It would seem to be some necessary rule of capitalism that as one of the top luxury brands in the world, Prada, which is worth somewhere in the neighborhood of $15.5 billion, would have to tone it down somewhere along the way—get more boring to please investors, settle into the comfort of high profits and handbags and careful designs. Not Miuccia! Yesterday, as part of Milan Fashion Week, Prada and its 64-year-old namesake designer Miuccia sent down one of their weirdest collections ever, with heavily bejeweled bras on top of dresses, fur coats splattered with women's faces and illustrations of sunrises (for spring, no less!), a luxe take on Tevas, leg warmer athletic socks, feathered headdresses and a color palette that looked like a crayon box. None of those pieces should work together; actually, none of those pieces should work alone. But while she could easily coast on a sea of brand recognition and high heels, Miuccia is interested in the unexpected combinations that are truly new. And because she does them so expertly, with so much thought and intelligence, the ugly becomes appealing.
In his review of the collection, Tim Blanks writes that Miuccia was inspired by feminism, Riot Grrrl, girl gangs, tribalism, political street art and Britney Spears. That all these elements are so, so different is exactly the point. So many other designers settle into cliches about the "woman"—sex goddess! downtown It girl! uptown socialite!—but Prada knows that actual lives are complicated, and that Riot Grrrl is as alive in the culture as Britney Spears is. That's the truth of how life in this world actually is, full of contradictions. You see that in this seasons unusual mix of cleavage and lady-like—the Prada woman for this season is, just like us on our best days and our worst days, at once fashionable and fashion victim, Tevas with socks, red mixed with yellow, fur in spring, sexy on top, frumpy on bottom. Let's call it fashion realism—we don't always know who we are, how we want to dress, who we want to be. Could we be Kathleen Hanna and Britney Spears in the same outfit?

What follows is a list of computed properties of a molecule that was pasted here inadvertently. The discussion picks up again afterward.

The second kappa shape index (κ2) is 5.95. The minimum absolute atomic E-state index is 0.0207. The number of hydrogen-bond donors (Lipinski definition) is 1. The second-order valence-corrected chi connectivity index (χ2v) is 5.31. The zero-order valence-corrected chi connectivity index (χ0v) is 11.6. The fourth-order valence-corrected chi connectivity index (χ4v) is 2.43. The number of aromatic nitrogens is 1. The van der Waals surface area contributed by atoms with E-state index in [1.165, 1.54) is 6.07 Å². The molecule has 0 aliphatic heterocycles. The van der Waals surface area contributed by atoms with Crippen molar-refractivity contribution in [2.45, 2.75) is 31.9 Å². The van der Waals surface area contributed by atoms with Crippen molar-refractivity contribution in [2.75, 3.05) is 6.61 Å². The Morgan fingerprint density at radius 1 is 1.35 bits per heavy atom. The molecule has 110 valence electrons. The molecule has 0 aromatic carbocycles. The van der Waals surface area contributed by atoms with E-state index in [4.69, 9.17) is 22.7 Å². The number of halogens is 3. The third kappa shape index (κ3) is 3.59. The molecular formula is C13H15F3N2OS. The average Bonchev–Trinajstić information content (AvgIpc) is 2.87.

Critics are saying, moreover, that featuring faces on the garments is a comment on the over-objectification of women's images on billboards and magazine ads. but even if Miuccia is a former member of the Communist Worker's Party, let's remember that Prada, as a major luxury company, is more guilty of using objectification to sell products than almost anyone else. "I saw them as strong, visible fighters," she told Vogue. "We need to be fighters in general. There is this debate about women again, and I want to interpret it. My instrument is fashion." But even if she's striving for her woman to be a fighter, Prada knows also that she is radical and regressive at once, bad and good, moral and immoral, ugly and beautiful, just like us. To be a woman, and a person, in 2013, is not an idealistic venture—understanding that we are made of many contrasts is what makes Prada, and fashion in general, a much weirder, more honest place.